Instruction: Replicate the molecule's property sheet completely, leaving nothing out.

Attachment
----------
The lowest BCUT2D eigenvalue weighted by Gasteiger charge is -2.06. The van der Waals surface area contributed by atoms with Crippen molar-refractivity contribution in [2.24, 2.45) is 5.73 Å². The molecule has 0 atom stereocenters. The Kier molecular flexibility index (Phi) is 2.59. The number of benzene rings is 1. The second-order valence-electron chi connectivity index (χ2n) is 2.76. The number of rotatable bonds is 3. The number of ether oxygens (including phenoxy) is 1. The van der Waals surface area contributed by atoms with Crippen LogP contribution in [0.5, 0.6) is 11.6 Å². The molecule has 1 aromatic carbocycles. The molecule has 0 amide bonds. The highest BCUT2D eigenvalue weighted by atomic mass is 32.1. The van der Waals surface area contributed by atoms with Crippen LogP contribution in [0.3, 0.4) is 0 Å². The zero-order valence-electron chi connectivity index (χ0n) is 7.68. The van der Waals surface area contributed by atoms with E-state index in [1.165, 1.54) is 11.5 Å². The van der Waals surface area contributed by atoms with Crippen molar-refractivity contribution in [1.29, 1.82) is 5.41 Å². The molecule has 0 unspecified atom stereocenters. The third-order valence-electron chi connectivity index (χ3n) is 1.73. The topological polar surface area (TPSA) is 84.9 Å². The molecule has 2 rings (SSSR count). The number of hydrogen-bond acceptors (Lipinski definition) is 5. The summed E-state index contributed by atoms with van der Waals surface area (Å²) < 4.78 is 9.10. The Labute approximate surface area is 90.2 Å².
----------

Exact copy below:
The lowest BCUT2D eigenvalue weighted by Gasteiger charge is -2.06. The van der Waals surface area contributed by atoms with Crippen molar-refractivity contribution in [2.24, 2.45) is 5.73 Å². The molecule has 0 atom stereocenters. The Kier molecular flexibility index (Phi) is 2.59. The number of benzene rings is 1. The second-order valence-electron chi connectivity index (χ2n) is 2.76. The number of rotatable bonds is 3. The number of ether oxygens (including phenoxy) is 1. The van der Waals surface area contributed by atoms with Crippen LogP contribution in [0.5, 0.6) is 11.6 Å². The molecule has 1 aromatic carbocycles. The molecule has 0 amide bonds. The highest BCUT2D eigenvalue weighted by atomic mass is 32.1. The van der Waals surface area contributed by atoms with Crippen LogP contribution in [0.3, 0.4) is 0 Å². The zero-order valence-electron chi connectivity index (χ0n) is 7.68. The van der Waals surface area contributed by atoms with E-state index in [1.165, 1.54) is 11.5 Å². The van der Waals surface area contributed by atoms with Crippen molar-refractivity contribution in [1.29, 1.82) is 5.41 Å². The molecule has 0 unspecified atom stereocenters. The third-order valence-electron chi connectivity index (χ3n) is 1.73. The topological polar surface area (TPSA) is 84.9 Å². The molecule has 2 rings (SSSR count). The number of hydrogen-bond acceptors (Lipinski definition) is 5. The summed E-state index contributed by atoms with van der Waals surface area (Å²) < 4.78 is 9.10. The Labute approximate surface area is 90.2 Å².